The Debtors’ tireless, good-faith efforts have produced a number of expressions of interest and a letter of intent that would lead to the payment of the Debtors’ prepetition senior secured debt in full and provide a recovery to general unsecured creditors. However, the Prepetition Lenders have declined to provide debtor-in-possession (‘DIP’) funding on terms necessary to achieve an orderly, value-maximizing sale. The Prepetition Lenders initially limited their financing offers to amounts far less than needed to enable the Company to conduct a successful sale process, then conditioned additional financing on operational and sale constraints that would likely lead to a substantial reduction in the price offered in (or abandonment of) the existing letter of intent, and could discourage other bidders.
Then, just hours before this filing and after the Company refused to accede to a late-night ultimatum, the Prepetition Lenders offered to extend their facility for another day only if the Company agreed to proceed with an immediate wind-down of the Company’s operations and liquidation of its assets. In that scenario, where the Company would not continue to operate in the ordinary course for any period of time, the existing interested bidder would likely dramatically reduce any price offered, if it remained at all, and any possibility of a going-concern bid would be eliminated. In such circumstances, there would be no possibility of recovery for general unsecured creditors.
There is no basis in law or fact for such value-destructive behavior. Under the Debtors’ proposed DIP Facility, the Prepetition Lenders will enjoy more than a [redacted] % equity cushion—well above the 20% threshold courts in this District hold is sufficient to provide adequate protection—and will be provided further protection against any diminution in value of the Prepetition Collateral. Put simply, the Prepetition Lenders have no grounds to insist upon a course that would destroy value for other stakeholders, and likely impairing their own recovery as well.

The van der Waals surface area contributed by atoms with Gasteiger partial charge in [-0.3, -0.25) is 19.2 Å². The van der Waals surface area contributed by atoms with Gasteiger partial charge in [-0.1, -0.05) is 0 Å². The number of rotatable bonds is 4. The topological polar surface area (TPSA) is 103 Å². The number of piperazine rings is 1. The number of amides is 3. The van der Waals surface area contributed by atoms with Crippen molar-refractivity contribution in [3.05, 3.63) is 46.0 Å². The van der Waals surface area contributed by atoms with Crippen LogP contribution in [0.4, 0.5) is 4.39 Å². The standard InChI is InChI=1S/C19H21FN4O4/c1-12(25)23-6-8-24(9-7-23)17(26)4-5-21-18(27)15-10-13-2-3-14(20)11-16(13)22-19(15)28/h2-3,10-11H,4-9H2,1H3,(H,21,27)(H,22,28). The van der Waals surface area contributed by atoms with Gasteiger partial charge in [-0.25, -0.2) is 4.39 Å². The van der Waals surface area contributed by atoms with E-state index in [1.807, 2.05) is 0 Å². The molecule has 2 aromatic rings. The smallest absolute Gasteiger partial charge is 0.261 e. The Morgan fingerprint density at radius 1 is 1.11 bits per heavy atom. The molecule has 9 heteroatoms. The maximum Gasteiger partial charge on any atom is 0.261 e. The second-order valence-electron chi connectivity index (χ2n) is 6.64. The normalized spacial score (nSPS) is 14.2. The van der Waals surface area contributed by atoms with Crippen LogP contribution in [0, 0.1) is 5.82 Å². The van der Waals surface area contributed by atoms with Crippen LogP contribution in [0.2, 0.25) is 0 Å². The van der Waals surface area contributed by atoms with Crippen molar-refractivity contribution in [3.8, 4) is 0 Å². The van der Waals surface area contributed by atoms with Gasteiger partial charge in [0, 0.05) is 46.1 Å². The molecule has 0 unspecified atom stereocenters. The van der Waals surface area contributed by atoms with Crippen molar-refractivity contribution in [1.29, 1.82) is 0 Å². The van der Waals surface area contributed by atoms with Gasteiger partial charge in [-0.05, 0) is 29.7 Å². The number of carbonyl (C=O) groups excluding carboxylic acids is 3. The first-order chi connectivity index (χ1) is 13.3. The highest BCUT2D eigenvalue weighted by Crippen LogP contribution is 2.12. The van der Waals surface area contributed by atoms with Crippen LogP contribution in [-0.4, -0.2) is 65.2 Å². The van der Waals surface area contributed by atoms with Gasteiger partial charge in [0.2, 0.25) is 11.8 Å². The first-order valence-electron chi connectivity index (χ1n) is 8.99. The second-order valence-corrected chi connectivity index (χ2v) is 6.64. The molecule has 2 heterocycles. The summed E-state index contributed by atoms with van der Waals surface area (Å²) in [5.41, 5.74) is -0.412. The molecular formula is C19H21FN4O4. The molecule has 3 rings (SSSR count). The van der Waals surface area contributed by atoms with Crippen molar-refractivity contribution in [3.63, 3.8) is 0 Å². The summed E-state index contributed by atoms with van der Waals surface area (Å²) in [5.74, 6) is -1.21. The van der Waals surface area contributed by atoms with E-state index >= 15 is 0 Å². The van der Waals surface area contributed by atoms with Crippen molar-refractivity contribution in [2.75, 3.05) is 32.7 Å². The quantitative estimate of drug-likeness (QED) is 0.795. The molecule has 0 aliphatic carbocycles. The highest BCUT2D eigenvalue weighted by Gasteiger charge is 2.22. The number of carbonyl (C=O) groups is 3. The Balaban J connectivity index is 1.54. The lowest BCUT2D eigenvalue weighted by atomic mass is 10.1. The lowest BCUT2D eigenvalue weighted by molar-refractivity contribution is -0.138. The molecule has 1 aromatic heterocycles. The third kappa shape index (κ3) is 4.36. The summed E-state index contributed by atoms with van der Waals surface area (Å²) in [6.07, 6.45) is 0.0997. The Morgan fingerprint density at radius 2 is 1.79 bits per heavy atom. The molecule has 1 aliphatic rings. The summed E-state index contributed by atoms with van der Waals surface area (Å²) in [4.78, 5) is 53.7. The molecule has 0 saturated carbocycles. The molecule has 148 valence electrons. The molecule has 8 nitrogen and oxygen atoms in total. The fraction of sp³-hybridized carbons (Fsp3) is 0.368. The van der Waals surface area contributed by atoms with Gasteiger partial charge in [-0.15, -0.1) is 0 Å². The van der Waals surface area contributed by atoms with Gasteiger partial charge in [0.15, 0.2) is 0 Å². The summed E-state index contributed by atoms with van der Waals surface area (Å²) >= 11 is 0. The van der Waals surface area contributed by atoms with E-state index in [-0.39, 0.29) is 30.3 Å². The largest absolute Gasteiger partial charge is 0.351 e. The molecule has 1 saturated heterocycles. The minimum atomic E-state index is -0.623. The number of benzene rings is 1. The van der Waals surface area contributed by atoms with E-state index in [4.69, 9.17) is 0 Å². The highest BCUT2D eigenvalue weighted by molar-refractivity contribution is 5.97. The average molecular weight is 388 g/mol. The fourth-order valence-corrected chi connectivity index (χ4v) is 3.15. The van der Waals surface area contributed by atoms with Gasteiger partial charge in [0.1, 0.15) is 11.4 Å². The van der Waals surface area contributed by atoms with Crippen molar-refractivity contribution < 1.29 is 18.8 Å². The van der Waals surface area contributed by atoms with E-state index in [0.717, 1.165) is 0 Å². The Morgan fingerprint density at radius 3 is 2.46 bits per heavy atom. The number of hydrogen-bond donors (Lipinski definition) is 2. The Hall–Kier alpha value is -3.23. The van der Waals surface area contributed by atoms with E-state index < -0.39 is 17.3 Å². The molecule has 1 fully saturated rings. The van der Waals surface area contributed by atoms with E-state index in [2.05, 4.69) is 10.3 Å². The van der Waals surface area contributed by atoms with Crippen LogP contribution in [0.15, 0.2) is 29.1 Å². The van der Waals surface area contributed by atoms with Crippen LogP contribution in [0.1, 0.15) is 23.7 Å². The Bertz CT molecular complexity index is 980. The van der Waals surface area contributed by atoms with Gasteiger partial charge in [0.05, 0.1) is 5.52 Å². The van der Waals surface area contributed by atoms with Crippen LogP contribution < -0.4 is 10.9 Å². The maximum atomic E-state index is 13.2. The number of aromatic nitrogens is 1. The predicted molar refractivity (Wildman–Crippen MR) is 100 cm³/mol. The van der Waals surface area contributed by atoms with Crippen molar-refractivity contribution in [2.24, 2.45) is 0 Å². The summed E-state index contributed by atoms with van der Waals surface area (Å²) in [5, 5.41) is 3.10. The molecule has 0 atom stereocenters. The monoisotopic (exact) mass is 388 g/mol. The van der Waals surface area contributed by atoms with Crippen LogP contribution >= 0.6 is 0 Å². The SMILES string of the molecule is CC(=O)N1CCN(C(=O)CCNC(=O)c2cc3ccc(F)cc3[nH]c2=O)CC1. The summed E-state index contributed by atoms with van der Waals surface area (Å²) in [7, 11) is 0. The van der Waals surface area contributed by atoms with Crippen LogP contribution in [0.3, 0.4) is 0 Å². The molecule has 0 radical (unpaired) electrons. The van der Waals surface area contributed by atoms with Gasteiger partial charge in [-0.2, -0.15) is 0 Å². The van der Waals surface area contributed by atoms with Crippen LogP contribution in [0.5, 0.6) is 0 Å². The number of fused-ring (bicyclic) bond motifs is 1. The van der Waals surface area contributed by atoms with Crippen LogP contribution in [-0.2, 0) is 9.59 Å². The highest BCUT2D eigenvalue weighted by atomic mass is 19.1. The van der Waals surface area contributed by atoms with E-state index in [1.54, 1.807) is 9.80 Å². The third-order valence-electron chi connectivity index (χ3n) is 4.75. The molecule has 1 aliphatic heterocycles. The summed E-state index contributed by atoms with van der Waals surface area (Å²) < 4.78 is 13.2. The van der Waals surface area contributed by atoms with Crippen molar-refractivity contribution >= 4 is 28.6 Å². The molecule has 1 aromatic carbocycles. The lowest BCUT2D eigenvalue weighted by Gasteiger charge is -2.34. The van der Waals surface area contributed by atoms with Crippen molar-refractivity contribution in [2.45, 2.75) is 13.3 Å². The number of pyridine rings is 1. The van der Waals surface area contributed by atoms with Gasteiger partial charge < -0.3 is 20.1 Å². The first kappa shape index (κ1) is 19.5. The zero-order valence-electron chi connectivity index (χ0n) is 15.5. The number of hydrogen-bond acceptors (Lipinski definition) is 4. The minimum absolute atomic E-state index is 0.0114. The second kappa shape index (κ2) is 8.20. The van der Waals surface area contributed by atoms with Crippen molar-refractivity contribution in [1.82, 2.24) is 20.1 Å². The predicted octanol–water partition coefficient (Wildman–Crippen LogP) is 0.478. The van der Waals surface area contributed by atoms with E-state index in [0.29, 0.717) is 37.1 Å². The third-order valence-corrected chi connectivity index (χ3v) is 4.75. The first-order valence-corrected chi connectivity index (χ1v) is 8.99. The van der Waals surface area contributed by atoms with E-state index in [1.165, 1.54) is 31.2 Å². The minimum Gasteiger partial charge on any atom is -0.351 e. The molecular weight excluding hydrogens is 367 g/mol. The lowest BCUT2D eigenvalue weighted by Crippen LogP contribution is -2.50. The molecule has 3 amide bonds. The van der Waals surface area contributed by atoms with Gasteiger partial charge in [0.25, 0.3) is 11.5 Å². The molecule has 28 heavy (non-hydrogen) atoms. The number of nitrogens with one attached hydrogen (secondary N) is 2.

The Prepetition Lenders’ insistence upon the Company liquidating is consistent with a pattern of repeated undermining by them of the Company’s value-maximizing strategic alternatives and opportunism. For example, shortly before a May 2, 2022 milestone date for delivery of a purchase and sale agreement (or similar agreement) that had been set in the prepetition credit agreements, the Prepetition Lenders threatened immediate liquidation of the Debtors, despite the substantial progress the Debtors had made in their marketing efforts and significant indications of interest that had been received. For a mere six-day extension of the milestone, the Prepetition Term Loan Parties demanded that $10.1 million of fees be capitalized earlier than they otherwise would have been payable and added to the existing principal balance of the Prepetition Term Loans, to which the Debtors were forced to agree. Such fees are accruing interest at a rate per annum of 11.0%, further adding to the Debtors’ senior secured debt obligations.